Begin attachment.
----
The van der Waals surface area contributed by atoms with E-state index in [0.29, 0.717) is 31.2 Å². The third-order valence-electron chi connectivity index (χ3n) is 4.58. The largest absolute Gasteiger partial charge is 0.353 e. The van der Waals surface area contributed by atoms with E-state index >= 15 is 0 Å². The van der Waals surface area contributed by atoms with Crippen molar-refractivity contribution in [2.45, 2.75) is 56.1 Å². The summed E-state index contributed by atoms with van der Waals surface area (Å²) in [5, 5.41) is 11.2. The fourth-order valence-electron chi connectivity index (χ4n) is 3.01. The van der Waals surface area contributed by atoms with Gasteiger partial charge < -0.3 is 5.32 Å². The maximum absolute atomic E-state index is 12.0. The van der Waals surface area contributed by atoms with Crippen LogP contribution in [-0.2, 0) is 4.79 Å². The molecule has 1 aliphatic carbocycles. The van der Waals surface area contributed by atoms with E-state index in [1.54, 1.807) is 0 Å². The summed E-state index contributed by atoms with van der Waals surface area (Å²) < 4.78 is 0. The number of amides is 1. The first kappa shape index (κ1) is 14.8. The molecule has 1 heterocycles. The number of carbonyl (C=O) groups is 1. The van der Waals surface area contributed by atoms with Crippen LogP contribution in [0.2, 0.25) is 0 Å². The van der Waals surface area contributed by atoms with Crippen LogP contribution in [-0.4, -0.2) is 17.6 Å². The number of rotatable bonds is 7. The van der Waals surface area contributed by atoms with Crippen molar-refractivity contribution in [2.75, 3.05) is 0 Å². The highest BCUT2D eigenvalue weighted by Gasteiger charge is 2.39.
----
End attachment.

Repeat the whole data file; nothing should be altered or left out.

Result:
The van der Waals surface area contributed by atoms with E-state index in [0.29, 0.717) is 31.2 Å². The third-order valence-electron chi connectivity index (χ3n) is 4.58. The largest absolute Gasteiger partial charge is 0.353 e. The van der Waals surface area contributed by atoms with E-state index >= 15 is 0 Å². The van der Waals surface area contributed by atoms with Crippen molar-refractivity contribution in [2.45, 2.75) is 56.1 Å². The summed E-state index contributed by atoms with van der Waals surface area (Å²) in [5, 5.41) is 11.2. The fourth-order valence-electron chi connectivity index (χ4n) is 3.01. The van der Waals surface area contributed by atoms with Gasteiger partial charge < -0.3 is 5.32 Å². The maximum absolute atomic E-state index is 12.0. The van der Waals surface area contributed by atoms with Crippen LogP contribution in [-0.2, 0) is 4.79 Å². The molecule has 1 aliphatic carbocycles. The van der Waals surface area contributed by atoms with E-state index in [1.54, 1.807) is 0 Å². The summed E-state index contributed by atoms with van der Waals surface area (Å²) < 4.78 is 0. The number of amides is 1. The first kappa shape index (κ1) is 14.8. The molecule has 1 heterocycles. The number of carbonyl (C=O) groups is 1. The van der Waals surface area contributed by atoms with Crippen LogP contribution in [0.2, 0.25) is 0 Å². The van der Waals surface area contributed by atoms with Crippen LogP contribution in [-0.4, -0.2) is 17.6 Å². The number of rotatable bonds is 7. The van der Waals surface area contributed by atoms with Crippen molar-refractivity contribution in [2.75, 3.05) is 0 Å². The highest BCUT2D eigenvalue weighted by Gasteiger charge is 2.39.